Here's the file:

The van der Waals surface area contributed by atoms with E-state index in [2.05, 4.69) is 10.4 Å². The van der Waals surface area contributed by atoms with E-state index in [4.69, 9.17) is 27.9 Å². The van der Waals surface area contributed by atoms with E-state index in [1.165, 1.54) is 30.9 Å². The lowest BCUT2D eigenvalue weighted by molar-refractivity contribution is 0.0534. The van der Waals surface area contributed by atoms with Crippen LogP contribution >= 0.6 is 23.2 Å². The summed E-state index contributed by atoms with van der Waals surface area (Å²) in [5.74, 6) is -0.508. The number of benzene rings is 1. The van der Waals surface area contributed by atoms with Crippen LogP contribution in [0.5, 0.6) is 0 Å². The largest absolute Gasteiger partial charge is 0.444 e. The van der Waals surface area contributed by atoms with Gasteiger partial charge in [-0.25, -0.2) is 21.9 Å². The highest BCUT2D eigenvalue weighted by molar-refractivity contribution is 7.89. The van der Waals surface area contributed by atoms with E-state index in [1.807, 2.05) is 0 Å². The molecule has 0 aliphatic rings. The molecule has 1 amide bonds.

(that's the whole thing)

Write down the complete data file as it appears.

The van der Waals surface area contributed by atoms with E-state index in [2.05, 4.69) is 10.4 Å². The van der Waals surface area contributed by atoms with E-state index in [4.69, 9.17) is 27.9 Å². The van der Waals surface area contributed by atoms with E-state index in [1.165, 1.54) is 30.9 Å². The lowest BCUT2D eigenvalue weighted by molar-refractivity contribution is 0.0534. The van der Waals surface area contributed by atoms with Crippen LogP contribution >= 0.6 is 23.2 Å². The summed E-state index contributed by atoms with van der Waals surface area (Å²) in [5.74, 6) is -0.508. The number of benzene rings is 1. The van der Waals surface area contributed by atoms with Crippen LogP contribution in [0.5, 0.6) is 0 Å². The largest absolute Gasteiger partial charge is 0.444 e. The van der Waals surface area contributed by atoms with Gasteiger partial charge in [-0.25, -0.2) is 21.9 Å². The highest BCUT2D eigenvalue weighted by molar-refractivity contribution is 7.89. The van der Waals surface area contributed by atoms with E-state index in [1.807, 2.05) is 0 Å². The molecule has 0 aliphatic rings. The molecule has 1 amide bonds.